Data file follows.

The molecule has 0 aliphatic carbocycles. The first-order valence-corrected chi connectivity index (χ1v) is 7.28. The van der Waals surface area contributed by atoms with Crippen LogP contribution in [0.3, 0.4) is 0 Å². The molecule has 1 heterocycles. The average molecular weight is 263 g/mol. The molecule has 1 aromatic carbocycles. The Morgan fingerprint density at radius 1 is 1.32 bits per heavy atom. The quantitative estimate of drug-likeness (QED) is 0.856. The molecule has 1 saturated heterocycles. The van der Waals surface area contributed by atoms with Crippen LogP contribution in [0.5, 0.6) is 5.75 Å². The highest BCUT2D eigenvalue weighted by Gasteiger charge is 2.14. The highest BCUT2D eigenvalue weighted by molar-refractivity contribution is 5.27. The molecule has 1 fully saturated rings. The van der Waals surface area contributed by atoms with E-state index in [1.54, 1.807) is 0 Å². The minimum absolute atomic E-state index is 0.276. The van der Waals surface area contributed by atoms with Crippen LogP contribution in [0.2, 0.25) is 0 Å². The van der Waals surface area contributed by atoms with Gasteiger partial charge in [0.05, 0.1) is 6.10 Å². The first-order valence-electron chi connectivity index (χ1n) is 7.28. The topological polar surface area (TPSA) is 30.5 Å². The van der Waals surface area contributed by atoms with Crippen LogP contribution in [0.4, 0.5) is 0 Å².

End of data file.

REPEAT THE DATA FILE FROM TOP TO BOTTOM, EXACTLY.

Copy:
The molecule has 0 aliphatic carbocycles. The first-order valence-corrected chi connectivity index (χ1v) is 7.28. The van der Waals surface area contributed by atoms with Crippen LogP contribution in [0.3, 0.4) is 0 Å². The molecule has 1 heterocycles. The average molecular weight is 263 g/mol. The molecule has 1 aromatic carbocycles. The Morgan fingerprint density at radius 1 is 1.32 bits per heavy atom. The quantitative estimate of drug-likeness (QED) is 0.856. The molecule has 1 saturated heterocycles. The van der Waals surface area contributed by atoms with Crippen LogP contribution in [0.5, 0.6) is 5.75 Å². The highest BCUT2D eigenvalue weighted by Gasteiger charge is 2.14. The highest BCUT2D eigenvalue weighted by molar-refractivity contribution is 5.27. The molecule has 1 fully saturated rings. The van der Waals surface area contributed by atoms with E-state index in [1.54, 1.807) is 0 Å². The minimum absolute atomic E-state index is 0.276. The van der Waals surface area contributed by atoms with Crippen LogP contribution in [0.2, 0.25) is 0 Å². The van der Waals surface area contributed by atoms with Gasteiger partial charge in [0.05, 0.1) is 6.10 Å². The first-order valence-electron chi connectivity index (χ1n) is 7.28. The topological polar surface area (TPSA) is 30.5 Å². The van der Waals surface area contributed by atoms with Crippen LogP contribution in [0.4, 0.5) is 0 Å².